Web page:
C.O. Detector
Poisoning with carbon monoxide, a tasteless odorless gas that is a byproduct of combustion. Carbon monoxide acts as a poison by competing with oxygen for binding sites on hemoglobin
Cold Water Ground
Conductor from main service to water piping for service grounding
Conductor
Usually a metallic substance capable of transmitting electricity with little resistance. The best conductor at normal temperature ranges is silver. The most common is copper. Some other recently discovered substances called super conductors actually have zero resistance at extremely low temperatures.
Conduit
A plastic or metal channel used to conceal wires or cables from one point to another.
Control Wiring
Wiring not associated with providing power to an electrical device used to control its operation
Current
The flow of electricity commonly measured in amperes.
Device
A component or part. Usually referring to a switch or receptacle
Disconnecting Means
A device, or group of devices, or other means by which the conductors of a circuit can be disconnected from their source of supply
Double Tapped
When two wires are connected under one screw or terminal inside an electric panel.
Draw
Amount of current under use at circuits end.
Efficiency
The amount of power delivered to the load of an amplifier as a percentage of the power required from the power supply.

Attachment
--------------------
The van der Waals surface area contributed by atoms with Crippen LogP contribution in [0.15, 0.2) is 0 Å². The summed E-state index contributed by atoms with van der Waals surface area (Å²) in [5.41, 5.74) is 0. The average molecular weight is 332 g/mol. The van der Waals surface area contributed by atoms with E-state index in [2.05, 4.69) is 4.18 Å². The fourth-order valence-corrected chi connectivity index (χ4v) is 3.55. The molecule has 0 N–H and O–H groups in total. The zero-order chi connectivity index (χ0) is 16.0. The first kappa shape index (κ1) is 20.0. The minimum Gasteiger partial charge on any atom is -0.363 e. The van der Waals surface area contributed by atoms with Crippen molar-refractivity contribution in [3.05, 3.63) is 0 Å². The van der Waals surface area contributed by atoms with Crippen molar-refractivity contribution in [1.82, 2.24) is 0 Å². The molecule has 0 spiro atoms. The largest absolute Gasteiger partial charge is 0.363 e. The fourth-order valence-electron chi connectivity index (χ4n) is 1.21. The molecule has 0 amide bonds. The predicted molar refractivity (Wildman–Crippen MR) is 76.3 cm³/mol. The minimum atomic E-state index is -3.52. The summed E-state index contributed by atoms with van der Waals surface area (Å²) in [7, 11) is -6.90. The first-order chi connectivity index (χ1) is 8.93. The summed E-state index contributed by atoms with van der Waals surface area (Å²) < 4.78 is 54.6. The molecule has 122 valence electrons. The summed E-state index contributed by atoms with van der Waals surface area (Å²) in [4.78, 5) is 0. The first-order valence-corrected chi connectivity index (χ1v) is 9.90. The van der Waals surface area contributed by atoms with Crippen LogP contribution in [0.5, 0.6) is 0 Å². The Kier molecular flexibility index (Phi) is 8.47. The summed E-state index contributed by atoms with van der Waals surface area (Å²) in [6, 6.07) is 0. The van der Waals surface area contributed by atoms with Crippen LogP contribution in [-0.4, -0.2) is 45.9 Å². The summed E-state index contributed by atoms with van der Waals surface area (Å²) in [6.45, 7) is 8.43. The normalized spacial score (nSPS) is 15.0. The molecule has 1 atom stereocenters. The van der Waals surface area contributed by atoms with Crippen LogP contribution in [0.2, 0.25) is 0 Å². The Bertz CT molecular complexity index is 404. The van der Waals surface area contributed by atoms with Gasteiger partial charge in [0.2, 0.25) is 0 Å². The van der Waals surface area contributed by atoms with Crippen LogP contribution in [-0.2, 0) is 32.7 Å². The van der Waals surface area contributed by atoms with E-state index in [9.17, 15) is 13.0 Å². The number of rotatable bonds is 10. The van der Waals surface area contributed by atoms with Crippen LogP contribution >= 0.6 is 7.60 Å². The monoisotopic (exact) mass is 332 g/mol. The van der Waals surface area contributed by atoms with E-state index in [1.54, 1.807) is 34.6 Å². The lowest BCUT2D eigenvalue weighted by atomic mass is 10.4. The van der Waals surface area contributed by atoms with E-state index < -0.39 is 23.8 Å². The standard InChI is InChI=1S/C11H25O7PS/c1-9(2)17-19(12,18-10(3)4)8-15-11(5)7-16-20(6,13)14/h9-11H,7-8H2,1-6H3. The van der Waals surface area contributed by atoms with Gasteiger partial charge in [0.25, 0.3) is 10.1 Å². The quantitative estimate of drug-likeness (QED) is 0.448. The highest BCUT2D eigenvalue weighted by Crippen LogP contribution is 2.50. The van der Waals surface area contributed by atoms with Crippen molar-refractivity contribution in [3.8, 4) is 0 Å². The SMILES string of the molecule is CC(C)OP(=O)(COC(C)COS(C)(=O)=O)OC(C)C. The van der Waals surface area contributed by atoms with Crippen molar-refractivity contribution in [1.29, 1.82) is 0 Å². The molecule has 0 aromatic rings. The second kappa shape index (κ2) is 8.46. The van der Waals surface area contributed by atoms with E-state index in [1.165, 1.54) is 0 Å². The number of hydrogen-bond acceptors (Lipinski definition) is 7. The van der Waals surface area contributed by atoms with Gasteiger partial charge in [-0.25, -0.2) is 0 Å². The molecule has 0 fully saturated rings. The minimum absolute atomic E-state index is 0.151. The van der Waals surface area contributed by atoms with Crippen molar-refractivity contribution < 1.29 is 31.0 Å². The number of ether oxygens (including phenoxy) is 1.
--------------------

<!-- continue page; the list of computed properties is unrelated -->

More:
Electricity
The flow of electrons through a conductor
Enclosure
The case or housing of apparatus surrounding an installation to prevent personnel from accidentally contacting energized parts or to protect the equipment from physical damage.
Energy
The capacity for, or the ability to do, mechanical work. Electrical energy is measured in kilowatt-hours for billing purposes.
Fault
A short circuit.
Feeder
Circuit conductors between the service equipment and the last downstream branch circuit overcurrent protective device.
Footer Ground
Conductor from main service to the homes footing for service grounding
Fuse
A protective device in the current path that melts or breaks when current exceeds a predetermined maximum value
Grade
In construction, referring to a specific exterior area being at a permanent level / height
Ground Rod
A metal rod (typically 5/8 inch diameter) that is driven into the earth (typically 8 feet deep) and is mechanically connected to the grounding conductor
Ground
An intentional or accidental conducting path between an electrical system or circuit and the earth or some conducting body acting in place of the earth. A ground is often used as the common wiring point or reference in a circuit.
GFI / GFCI — Ground Fault Circuit Interrupter